These provisions were put in building contracts during the Covid Pandemic as builders experienced increased costs and labor due to supply disruption and labor shortages.  Typically, builders were confronted with increased product costs due to supply and distribution problems nationwide and needed to pass on those expenses to the purchaser. I had numerous clients bring this to my attention and unfortunately, determined that these clauses were enforceable assuming the provisions were inconspicuous meaning in bold and large print so they could be easily spotted.  That was the best angle I came up with as Texas Supreme Court cases do require that critical provisions in a contract cannot be tucked away or disguised such that a consumer would never spot the restrictions.  Absent this caveat, the provisions were enforceable.

My advice to home purchasers is to not sign a building contract that includes the above provision.  If the builder refuses to take it out, find another contractor.

Curiously, I wonder whether the North Texas family in the article at the head of this blog considered challenging the builder’s cancellation of the contract based on a failure to make the clause conspicuous.  It might be an angle to consider if the clause was inconspicuous given that the statute of limitation on asserting a breach of contract claim against the builder is four years in Texas!  I would go after them if there is a legal claim.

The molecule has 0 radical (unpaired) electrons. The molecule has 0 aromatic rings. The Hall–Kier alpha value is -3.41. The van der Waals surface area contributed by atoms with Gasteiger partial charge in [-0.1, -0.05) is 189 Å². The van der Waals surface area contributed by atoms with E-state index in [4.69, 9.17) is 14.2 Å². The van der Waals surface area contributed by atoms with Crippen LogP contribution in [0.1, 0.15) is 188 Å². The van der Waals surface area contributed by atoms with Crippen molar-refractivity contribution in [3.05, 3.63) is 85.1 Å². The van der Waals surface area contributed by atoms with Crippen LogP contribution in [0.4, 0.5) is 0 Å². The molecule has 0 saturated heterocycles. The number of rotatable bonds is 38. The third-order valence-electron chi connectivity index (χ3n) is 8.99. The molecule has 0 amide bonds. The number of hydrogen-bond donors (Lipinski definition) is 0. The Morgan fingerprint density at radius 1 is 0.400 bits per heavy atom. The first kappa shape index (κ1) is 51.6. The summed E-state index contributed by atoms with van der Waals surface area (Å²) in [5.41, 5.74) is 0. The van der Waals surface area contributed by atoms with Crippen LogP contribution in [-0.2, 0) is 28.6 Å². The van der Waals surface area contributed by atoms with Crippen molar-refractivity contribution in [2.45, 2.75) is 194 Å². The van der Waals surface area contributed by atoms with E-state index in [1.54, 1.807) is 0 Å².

2. Waiver of Damages against Builder.

This is a very serious concern and included in most contracts.  I always recommend taking it out.  These clauses restrict the right of the purchaser to sue the builder for wrongful acts or breaches of their obligations under the building contract.  As an example, the homeowner may suffer a range of damages resulting from construction defects caused by a negligent home builder.  In my construction law practice, I have almost seen it all from collapsing roofs, defective foundations, cracks in the floors and cement, holes in the walls – you name it!  A waiver of damage clause in a building contract will restrict the right of the injured homeowner to recover damages from the builder for the damages they caused. Although these provisions are reprehensible, they are enforceable in most instances, so be on the lookout!  Always have an experienced construction law attorney review your homebuilder contract before signing on the dotted line.